Chinese missiles flew over Taiwan during drills — state media

A Chinese military vessel sails off Pingtan island, one of mainland China's closest point from Taiwan, in Fujian province on August 5, 2022. Taiwan blasted its "evil neighbor next door" on August 5 after China encircled the island with a series of huge military drills that were condemned by the US and other Western allies. (Photo: AFP)
BEIJING — During Beijing's latest military drills, state media reported on Friday, that Chinese missiles flew over Taiwan as the country pressed ahead with exercises encircling the island following a visit by US House Speaker Nancy Pelosi.اضافة اعلان

Pelosi was the highest-profile US official to head to Taiwan in years, defying stark threats from Beijing, which views the self-ruled island as its territory.

China launched a series of exercises in multiple zones around Taiwan in response, straddling some of the busiest shipping lanes in the world. 

Beijing is yet to formally confirm whether missiles overflew the islands during the drills, while Taipei has refused to confirm or deny the flight paths, citing intelligence concerns.

But Japan's defense ministry said of the nine missiles it had detected, four were "believed to have flown over Taiwan's main island."

And on Friday, a hashtag shared by state media asking, "what does it mean for the People's Liberation Army's conventional missiles to pass over Taiwan island?" attracted 43.7 million views on China's Twitter-like Weibo.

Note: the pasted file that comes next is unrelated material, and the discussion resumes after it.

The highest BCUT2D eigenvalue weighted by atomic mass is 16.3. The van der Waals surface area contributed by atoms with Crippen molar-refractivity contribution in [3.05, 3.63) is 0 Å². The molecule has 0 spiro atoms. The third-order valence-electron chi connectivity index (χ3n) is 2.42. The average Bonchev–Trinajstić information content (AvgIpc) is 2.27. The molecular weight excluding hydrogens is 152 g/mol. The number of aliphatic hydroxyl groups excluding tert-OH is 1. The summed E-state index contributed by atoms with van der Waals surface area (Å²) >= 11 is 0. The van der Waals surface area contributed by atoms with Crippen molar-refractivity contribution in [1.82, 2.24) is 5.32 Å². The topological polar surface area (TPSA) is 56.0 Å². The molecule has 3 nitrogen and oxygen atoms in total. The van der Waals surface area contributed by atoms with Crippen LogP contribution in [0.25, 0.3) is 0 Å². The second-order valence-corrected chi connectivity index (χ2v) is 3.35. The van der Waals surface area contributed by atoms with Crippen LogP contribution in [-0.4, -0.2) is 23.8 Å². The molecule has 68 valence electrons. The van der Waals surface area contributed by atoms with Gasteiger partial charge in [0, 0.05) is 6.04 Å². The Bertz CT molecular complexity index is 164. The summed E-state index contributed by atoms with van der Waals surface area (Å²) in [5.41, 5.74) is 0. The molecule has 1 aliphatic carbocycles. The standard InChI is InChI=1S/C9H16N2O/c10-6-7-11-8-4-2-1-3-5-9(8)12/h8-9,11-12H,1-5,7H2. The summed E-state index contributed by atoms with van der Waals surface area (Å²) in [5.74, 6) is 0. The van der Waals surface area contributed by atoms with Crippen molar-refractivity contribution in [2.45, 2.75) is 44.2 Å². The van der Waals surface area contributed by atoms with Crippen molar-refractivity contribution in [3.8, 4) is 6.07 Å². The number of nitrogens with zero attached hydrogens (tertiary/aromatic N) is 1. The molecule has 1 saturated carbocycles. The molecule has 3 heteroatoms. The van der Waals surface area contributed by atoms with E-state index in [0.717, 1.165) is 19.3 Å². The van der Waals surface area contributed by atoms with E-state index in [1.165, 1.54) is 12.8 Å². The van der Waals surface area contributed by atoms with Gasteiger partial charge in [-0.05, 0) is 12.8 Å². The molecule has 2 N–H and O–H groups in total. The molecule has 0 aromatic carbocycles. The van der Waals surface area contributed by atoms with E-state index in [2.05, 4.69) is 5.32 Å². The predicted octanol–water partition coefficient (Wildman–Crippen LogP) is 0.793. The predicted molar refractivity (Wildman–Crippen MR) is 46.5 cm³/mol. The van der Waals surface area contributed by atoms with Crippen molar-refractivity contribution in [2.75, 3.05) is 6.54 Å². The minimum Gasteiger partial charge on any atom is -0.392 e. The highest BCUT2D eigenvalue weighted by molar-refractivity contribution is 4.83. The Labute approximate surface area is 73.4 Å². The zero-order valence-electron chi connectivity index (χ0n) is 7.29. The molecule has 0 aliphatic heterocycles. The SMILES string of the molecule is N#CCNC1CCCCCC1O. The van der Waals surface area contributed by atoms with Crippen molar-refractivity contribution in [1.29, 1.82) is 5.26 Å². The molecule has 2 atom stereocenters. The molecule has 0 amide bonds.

"Our exercises this time included live-firing tests, and it was the first time they crossed Taiwan island," Meng Xiangqing, a professor at China's military-affiliated National Defence University, told state broadcaster CCTV, lauding the accuracy of Beijing's capabilities. 

He added that they passed through airspace where Patriot missiles — a highly mobile surface-to-air missile system that would be a crucial defense against Chinese warplanes — are densely deployed.

The latest drills also represented the PLA's closest-ever exercises to the island, its first encirclement and the first time it set up a shooting range east of Taiwan, Meng said. 

China's official Xinhua news agency reported that the military "flew more than 100 warplanes including fighters and bombers" during the exercises, as well as "over ten destroyers and frigates."

The latest drills are expected to continue until midday Sunday and have sparked outrage from the US, Japan, and the European Union, as well as Taipei.
White House spokesman John Kirby called it an overreaction by China and a "pretext" to increase military activity around the Taiwan Strait.

China defends the drills as just countermeasures in the face of provocations by the US and its allies in Taiwan.

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